Tour talk: Neil Taylor

5th July 2013

After overcoming the biggest challenge of his career, Neil Taylor now has two more big obstacles to climb as he looks to complete his remarkable return at Swansea City.
The broken ankle sustained against Sunderland last September appeared to write off any hope Taylor had of playing again in the 2012-13 campaign.
But the 24-year-old was back before the season was over - his appearance off the bench against Chelsea in April capped a phenomenal recovery from his massive setback.
Now, however, he faces a real battle for the starting spot in Michael Laudrup's plans following the incredible emergence of Ben Davies.
That, along with the challenge of finding his feet again after the short break, means Taylor has plenty to tackle in the coming weeks - starting with the current pre-season tour of Holland.
"I think the end of the season came at a good time for me," said Taylor. "If the season had kept going then I think I could have pushed myself too much.
"You sometimes find when you come back from an injury you pick up a different injury in an area linked to the original problem.
"I found I was over-compensating too much when I came back. Coming off after a game my right leg would be more tired than my left leg because you're working harder with your right as your left leg can't take it.
"It will take more time - Tatey told me it was almost a year before his was back to normal.
"But it feels good. I'm happy enough with where I am at the moment.
"I have had a good summer. I took ten days off, but then started working towards getting ready for pre-season. That was mainly working on my ankle and calf strength to ensure I was ready to come into pre-season to push on.
"I did everything Oscar (Garcia) asked me to do. He was very pleased with how I conducted myself over the summer, and now I want to kick on.
"We are doing double training sessions out here in Holland, which means the legs ache a little, but it's all part of the process. Everyone is working so hard because we know it's going to be a big season for the club and all the boys will play their part."
While Taylor has endured a busy summer preparing himself for pre-season, he recently visited India via his role with the Barclays Premier League's Premier Skills Kolkata Goalz Project, which is run in partnership with the British Council.
Taylor spent time in Calcutta - the birthplace of his mother - coaching local schoolchildren and clubs along with carrying out some charity work during his two-day trip.

"I wanted to see how big football was out in India, because all I remember is people playing cricket out there," he said.
"But when I went to India, all I saw in Calcutta was people in the parks playing football.
"I was caught by surprise that they knew everything about the Swans, and they even knew who I was. I didn't think they would be so knowledgeable about the Swansea City left-back.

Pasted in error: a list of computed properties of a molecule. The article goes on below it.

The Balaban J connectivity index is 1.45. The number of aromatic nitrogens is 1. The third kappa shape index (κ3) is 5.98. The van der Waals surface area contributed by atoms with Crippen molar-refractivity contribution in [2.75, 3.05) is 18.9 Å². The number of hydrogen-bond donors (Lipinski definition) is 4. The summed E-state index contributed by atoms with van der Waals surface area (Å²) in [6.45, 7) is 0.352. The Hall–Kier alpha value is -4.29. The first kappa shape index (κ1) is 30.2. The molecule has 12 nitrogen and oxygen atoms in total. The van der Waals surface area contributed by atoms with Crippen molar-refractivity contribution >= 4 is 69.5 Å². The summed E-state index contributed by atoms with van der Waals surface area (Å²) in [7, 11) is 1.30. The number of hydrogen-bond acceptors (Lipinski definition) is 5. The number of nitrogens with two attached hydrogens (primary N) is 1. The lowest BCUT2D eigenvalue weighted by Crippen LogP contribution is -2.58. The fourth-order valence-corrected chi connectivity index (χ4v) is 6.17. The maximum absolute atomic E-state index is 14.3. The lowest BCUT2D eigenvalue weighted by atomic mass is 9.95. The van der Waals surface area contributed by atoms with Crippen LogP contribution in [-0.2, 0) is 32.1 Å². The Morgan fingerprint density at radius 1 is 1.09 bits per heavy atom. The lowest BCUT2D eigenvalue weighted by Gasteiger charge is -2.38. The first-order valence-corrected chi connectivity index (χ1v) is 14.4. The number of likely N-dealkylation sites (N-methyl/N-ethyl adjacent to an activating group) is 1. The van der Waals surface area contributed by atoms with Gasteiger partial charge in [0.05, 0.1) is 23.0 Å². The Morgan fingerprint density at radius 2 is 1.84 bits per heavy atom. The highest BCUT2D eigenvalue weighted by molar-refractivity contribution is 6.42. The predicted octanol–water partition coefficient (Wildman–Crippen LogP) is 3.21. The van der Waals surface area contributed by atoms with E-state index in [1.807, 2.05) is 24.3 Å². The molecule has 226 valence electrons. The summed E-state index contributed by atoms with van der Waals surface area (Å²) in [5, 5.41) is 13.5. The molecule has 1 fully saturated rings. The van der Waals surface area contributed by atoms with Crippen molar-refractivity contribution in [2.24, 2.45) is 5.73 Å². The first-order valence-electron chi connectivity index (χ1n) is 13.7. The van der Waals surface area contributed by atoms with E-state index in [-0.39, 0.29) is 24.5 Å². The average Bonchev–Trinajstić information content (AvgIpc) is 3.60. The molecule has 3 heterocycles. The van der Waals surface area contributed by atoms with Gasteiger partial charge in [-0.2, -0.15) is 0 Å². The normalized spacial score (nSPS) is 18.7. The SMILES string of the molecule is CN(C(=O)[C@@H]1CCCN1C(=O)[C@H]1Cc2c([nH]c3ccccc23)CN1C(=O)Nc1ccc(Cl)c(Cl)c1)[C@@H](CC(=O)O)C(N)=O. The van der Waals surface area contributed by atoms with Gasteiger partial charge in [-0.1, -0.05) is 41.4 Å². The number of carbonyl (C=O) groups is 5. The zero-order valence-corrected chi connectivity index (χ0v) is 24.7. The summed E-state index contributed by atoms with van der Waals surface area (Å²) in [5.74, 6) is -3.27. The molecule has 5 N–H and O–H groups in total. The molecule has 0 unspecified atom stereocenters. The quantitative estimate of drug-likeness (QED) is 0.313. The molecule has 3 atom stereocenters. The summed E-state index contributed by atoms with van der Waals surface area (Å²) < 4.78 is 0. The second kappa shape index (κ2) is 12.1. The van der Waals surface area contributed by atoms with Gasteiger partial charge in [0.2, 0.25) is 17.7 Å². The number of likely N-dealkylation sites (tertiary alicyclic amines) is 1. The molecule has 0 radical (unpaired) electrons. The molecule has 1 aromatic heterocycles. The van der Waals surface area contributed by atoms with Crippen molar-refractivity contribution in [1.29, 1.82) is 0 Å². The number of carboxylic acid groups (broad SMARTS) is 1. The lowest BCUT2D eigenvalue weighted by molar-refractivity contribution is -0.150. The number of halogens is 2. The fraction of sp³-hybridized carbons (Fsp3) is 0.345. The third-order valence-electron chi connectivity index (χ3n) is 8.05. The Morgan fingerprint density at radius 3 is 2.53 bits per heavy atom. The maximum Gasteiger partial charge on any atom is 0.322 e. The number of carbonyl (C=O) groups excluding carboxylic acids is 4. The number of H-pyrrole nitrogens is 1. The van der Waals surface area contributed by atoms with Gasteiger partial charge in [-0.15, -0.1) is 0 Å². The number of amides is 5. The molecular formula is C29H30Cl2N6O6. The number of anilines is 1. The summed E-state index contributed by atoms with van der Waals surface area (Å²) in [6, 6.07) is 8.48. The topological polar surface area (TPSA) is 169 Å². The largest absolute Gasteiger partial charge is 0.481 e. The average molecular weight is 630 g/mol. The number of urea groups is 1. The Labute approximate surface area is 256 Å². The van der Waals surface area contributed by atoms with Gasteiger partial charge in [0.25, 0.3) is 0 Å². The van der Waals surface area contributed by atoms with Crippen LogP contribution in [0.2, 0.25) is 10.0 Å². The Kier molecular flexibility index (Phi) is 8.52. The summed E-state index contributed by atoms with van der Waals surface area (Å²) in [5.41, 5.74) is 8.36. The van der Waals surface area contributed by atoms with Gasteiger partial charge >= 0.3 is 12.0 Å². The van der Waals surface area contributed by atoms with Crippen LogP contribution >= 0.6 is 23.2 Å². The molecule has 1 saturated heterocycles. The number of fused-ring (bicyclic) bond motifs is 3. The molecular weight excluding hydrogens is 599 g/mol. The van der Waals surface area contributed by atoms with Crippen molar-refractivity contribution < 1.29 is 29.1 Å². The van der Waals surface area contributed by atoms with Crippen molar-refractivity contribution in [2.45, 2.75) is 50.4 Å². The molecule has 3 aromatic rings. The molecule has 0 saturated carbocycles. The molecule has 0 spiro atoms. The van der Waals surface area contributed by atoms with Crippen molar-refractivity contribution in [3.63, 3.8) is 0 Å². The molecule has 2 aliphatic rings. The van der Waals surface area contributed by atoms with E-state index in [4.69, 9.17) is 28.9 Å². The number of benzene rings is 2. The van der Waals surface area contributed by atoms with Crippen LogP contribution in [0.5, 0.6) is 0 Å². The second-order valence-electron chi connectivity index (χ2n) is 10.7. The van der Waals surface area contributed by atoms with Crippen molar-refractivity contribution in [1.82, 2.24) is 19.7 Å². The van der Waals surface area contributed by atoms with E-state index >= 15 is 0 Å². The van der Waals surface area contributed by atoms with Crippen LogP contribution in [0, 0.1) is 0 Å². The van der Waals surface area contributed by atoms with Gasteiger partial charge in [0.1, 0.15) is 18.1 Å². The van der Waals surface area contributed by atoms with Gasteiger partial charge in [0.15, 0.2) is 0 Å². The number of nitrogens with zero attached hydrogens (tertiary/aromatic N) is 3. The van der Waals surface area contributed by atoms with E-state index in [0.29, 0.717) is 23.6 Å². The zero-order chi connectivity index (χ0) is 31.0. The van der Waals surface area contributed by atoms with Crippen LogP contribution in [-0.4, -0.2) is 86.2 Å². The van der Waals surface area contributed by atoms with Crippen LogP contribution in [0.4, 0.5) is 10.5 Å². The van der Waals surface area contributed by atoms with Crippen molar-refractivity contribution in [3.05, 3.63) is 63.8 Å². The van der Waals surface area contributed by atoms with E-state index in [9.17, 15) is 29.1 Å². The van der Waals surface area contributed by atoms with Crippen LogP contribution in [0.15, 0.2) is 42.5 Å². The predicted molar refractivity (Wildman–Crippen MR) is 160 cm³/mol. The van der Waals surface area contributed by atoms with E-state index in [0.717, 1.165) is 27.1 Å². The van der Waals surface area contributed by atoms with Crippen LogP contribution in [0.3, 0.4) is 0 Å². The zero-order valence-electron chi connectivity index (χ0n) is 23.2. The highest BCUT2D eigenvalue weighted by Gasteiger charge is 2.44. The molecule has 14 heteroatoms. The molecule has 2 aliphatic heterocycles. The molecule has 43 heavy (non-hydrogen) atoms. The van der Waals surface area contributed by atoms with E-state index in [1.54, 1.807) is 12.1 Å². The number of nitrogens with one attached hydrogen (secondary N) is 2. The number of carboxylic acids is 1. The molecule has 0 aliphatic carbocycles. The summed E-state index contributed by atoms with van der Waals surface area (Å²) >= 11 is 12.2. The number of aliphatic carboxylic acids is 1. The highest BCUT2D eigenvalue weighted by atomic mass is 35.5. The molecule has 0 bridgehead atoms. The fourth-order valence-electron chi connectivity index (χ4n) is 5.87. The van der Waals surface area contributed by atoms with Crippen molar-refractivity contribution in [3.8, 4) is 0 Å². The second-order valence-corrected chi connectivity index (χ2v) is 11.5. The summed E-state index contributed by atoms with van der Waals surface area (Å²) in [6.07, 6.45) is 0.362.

"The kids were asking me about Ash and Michu too. It shows just how big the Premier League is.
"But it's not just the interest in watching the game, it's now about playing it too.
"The Kolkata Goalz Project has really taken off, and it's gone from 30 kids to over 1,000.
"To be able to coach some of these kids and pass on some advice was an absolute privilege. They said it was an honour for them to meet a Premier League footballer, but they truly inspired me."
It was a trip Taylor will make again in the future, with the Wales international clearly touched by his experience.
He said: "Initially I went out there to see why there aren't footballers of my origin making it in the game. Do they get enough opportunities, or are people aware of the talent out there?
"But I soon got involved in charity work when I was out there, and I was keen to visit a school called Future Hope.
"I wanted to meet the kids who are schooled there. These are kids who have not had a great background, but sport inspires them.
"The coaches at Calcutta Goals are incredible too. They coach two hours a day for four days a week - and that's as a volunteer. But they are more than coaches, they are fatherly-figures to some young footballers.
"I will get out there again - maybe next year or the year after - while I am looking to do more things here that can help people, football clubs and charities out there."
Taylor will also be looking to do everything he can to help Laudrup's squad as they look ahead to a campaign that also includes Europa League commitments along with defending the Capital One Cup and tackling a another Premier League season on top of FA Cup demands.
With the third qualifying round stage awaiting the Swans in the first week of August, champions Manchester United then pose the first fixture of the league in what is set to be a challenging start to the 2013-14 campaign.
But Taylor insists a successful pre-season will be crucial in sending the Swans off to the start they are looking to make.
"With the added commitments in Europe, this pre-season will be vitally important to us," he added.
"We have got to be mentally and physically prepared because it's another big season, and a demanding one too.
"But we're out in Holland at the moment putting in a lot of hard work which will benefit us immensely this season.
"All the new players have gelled in well, and there's a real sense of excitement amongst the squad."